Celebrating a Decade of Impact
Over the past 30 years, childhood has moved indoors, leaving kids disconnected from the natural world. This trend has profound implications for children’s healthy development, as science increasingly tells us that children need regular time in nature to reach their full potential.
Author Richard Louv’s 2005 book “Last Child in the Woods” brought international attention to this issue and coined the phrase “nature-deficit disorder.” His book was the inspiration for the Children & Nature Network, which he co-founded ten years ago to help reconnect children to nature so they–and natural places–can thrive.
As we look back at 10 years of work in the children and nature movement, we have much to celebrate. But we also feel increased urgency. For the first time in history, the majority of children around the globe live in cities, many without equitable access to nature. And we know that children in suburban, urban and rural areas are spending less time outdoors than ever before.
We are pleased to share highlights from 2016, our tenth anniversary year. We are grateful to the partners, funders and donors who support our work and believe as we do that nature has the power to make kids healthier, happier and smarter — and inspire new generations of stewards for our planet.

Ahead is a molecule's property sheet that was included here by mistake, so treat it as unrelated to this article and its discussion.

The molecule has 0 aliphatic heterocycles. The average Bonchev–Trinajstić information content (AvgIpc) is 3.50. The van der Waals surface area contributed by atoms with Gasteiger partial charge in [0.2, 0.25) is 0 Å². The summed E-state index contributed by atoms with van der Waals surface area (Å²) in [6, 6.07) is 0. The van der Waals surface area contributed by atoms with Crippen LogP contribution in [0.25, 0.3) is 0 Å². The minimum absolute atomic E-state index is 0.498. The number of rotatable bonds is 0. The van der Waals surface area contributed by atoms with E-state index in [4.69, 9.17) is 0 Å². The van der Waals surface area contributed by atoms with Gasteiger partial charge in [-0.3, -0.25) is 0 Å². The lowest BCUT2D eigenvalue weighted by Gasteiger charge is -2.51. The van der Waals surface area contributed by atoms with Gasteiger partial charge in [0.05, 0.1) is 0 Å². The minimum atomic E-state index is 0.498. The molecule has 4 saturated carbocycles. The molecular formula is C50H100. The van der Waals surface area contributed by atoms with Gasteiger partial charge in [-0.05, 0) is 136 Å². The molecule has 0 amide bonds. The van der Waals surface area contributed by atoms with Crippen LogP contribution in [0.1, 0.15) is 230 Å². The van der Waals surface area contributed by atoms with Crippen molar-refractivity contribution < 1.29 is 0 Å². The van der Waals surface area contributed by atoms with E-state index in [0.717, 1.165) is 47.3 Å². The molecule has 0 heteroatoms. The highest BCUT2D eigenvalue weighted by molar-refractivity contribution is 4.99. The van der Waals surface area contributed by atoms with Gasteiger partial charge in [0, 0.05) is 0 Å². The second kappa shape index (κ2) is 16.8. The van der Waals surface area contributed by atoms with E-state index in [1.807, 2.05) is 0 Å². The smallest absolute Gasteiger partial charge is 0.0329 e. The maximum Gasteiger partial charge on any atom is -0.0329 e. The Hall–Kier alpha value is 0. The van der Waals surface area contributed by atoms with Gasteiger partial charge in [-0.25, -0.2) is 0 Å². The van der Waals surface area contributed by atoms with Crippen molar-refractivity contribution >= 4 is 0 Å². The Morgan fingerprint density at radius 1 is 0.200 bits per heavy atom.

C&NN is co-founded.
Local grassroots initiatives sprout across the U.S. and the world.
C&NN assembles first volume of scientific literature on the multiple benefits of nature. Natural Leaders Network forms to train new generations of diverse, nature-smart leaders.
Nature Clubs for Families toolkit provides a model for engaging families of all backgrounds and abilities in nature-based activities.
Grassroots Survey reports 3 million kids connecting to nature through C&NN-inspired efforts. First Legacy Camp empowers youth organizers to help communities experience nature.
With C&NN support, IUCN World Conservation Congress adopts the Child’s Right to Connect with Nature and to a Healthy Environment.
Cities Connecting Children to Nature partnership with National League of Cities engages municipal leaders in creating equitable nature access.
Family Nature Clubs spread throughout China and Canada.
C&NN plans national Green Schoolyards Network. Research Library advances the evidence base with 500+ scientific articles.
2016 By The Numbers
Making The Case For Children & Nature
Advancing the Evidence Base
In 2016, we upgraded and relaunched our online Research Library, now offering access to more than 500 peer-reviewed studies that make the case for children and nature. Sign up for our Research Digest, also launched in 2016, to stay abreast of the latest scientific literature added monthly to our library collection.
Turning scientific literature into advocacy tools was a focus in 2016, as we produced a series of infographics illustrating the academic, physical activity, mental health and play quality benefits of greened schoolyards and more generally, the health and academic benefits of time spent in nature, under the rigorous advisement of our Scientific Advisory Council.